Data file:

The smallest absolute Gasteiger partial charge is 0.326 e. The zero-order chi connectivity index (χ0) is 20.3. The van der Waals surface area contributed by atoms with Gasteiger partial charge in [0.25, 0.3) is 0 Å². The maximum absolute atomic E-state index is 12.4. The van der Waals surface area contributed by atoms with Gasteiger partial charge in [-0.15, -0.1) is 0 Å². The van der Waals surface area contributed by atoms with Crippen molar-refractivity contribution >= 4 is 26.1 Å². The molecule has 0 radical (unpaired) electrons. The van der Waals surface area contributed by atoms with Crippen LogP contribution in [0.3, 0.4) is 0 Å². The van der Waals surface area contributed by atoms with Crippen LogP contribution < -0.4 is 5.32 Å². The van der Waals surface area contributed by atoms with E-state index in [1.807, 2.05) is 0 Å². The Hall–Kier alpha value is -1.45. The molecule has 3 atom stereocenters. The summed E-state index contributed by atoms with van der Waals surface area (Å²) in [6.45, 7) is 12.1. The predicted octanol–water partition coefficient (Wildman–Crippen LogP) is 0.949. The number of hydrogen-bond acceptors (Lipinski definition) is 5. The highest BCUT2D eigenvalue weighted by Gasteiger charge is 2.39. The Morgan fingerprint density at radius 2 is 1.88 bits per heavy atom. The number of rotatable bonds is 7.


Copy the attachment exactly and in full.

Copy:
The smallest absolute Gasteiger partial charge is 0.326 e. The zero-order chi connectivity index (χ0) is 20.3. The van der Waals surface area contributed by atoms with Gasteiger partial charge in [0.25, 0.3) is 0 Å². The maximum absolute atomic E-state index is 12.4. The van der Waals surface area contributed by atoms with Gasteiger partial charge in [-0.15, -0.1) is 0 Å². The van der Waals surface area contributed by atoms with Crippen molar-refractivity contribution >= 4 is 26.1 Å². The molecule has 0 radical (unpaired) electrons. The van der Waals surface area contributed by atoms with Crippen LogP contribution in [0.3, 0.4) is 0 Å². The van der Waals surface area contributed by atoms with Crippen LogP contribution < -0.4 is 5.32 Å². The van der Waals surface area contributed by atoms with E-state index in [1.807, 2.05) is 0 Å². The Hall–Kier alpha value is -1.45. The molecule has 3 atom stereocenters. The summed E-state index contributed by atoms with van der Waals surface area (Å²) in [6.45, 7) is 12.1. The predicted octanol–water partition coefficient (Wildman–Crippen LogP) is 0.949. The number of hydrogen-bond acceptors (Lipinski definition) is 5. The highest BCUT2D eigenvalue weighted by Gasteiger charge is 2.39. The Morgan fingerprint density at radius 2 is 1.88 bits per heavy atom. The number of rotatable bonds is 7.